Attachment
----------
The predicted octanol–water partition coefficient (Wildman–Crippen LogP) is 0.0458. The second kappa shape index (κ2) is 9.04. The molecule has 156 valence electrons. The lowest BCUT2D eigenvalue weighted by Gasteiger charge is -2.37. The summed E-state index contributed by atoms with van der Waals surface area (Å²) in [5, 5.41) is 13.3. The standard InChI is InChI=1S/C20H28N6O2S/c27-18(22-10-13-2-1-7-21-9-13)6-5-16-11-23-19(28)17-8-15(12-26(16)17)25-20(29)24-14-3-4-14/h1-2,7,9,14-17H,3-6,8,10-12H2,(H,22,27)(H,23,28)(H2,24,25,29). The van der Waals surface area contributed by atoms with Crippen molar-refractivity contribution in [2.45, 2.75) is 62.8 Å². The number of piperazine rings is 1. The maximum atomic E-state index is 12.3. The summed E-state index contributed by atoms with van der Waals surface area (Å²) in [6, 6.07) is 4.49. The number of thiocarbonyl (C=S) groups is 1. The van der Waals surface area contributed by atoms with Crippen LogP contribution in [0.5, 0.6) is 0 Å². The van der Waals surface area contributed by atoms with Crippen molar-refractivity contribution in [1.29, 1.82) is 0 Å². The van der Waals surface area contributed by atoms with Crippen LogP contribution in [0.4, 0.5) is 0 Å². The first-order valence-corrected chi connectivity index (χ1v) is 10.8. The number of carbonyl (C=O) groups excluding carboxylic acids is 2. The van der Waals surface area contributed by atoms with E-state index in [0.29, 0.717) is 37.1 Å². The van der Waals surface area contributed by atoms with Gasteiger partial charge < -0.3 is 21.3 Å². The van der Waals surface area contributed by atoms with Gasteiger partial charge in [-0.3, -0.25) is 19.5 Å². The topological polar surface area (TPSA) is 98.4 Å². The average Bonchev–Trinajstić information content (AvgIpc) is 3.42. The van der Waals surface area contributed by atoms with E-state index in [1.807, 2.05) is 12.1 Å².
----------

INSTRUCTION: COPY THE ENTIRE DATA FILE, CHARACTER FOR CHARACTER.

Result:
The predicted octanol–water partition coefficient (Wildman–Crippen LogP) is 0.0458. The second kappa shape index (κ2) is 9.04. The molecule has 156 valence electrons. The lowest BCUT2D eigenvalue weighted by Gasteiger charge is -2.37. The summed E-state index contributed by atoms with van der Waals surface area (Å²) in [5, 5.41) is 13.3. The standard InChI is InChI=1S/C20H28N6O2S/c27-18(22-10-13-2-1-7-21-9-13)6-5-16-11-23-19(28)17-8-15(12-26(16)17)25-20(29)24-14-3-4-14/h1-2,7,9,14-17H,3-6,8,10-12H2,(H,22,27)(H,23,28)(H2,24,25,29). The van der Waals surface area contributed by atoms with Crippen molar-refractivity contribution in [2.45, 2.75) is 62.8 Å². The number of piperazine rings is 1. The maximum atomic E-state index is 12.3. The summed E-state index contributed by atoms with van der Waals surface area (Å²) in [6, 6.07) is 4.49. The number of thiocarbonyl (C=S) groups is 1. The van der Waals surface area contributed by atoms with Crippen LogP contribution in [0.5, 0.6) is 0 Å². The van der Waals surface area contributed by atoms with Crippen molar-refractivity contribution in [1.29, 1.82) is 0 Å². The van der Waals surface area contributed by atoms with Crippen LogP contribution in [0.4, 0.5) is 0 Å². The first-order valence-corrected chi connectivity index (χ1v) is 10.8. The number of carbonyl (C=O) groups excluding carboxylic acids is 2. The van der Waals surface area contributed by atoms with E-state index in [0.29, 0.717) is 37.1 Å². The van der Waals surface area contributed by atoms with Gasteiger partial charge < -0.3 is 21.3 Å². The van der Waals surface area contributed by atoms with Gasteiger partial charge in [-0.3, -0.25) is 19.5 Å². The topological polar surface area (TPSA) is 98.4 Å². The average Bonchev–Trinajstić information content (AvgIpc) is 3.42. The van der Waals surface area contributed by atoms with E-state index in [1.807, 2.05) is 12.1 Å².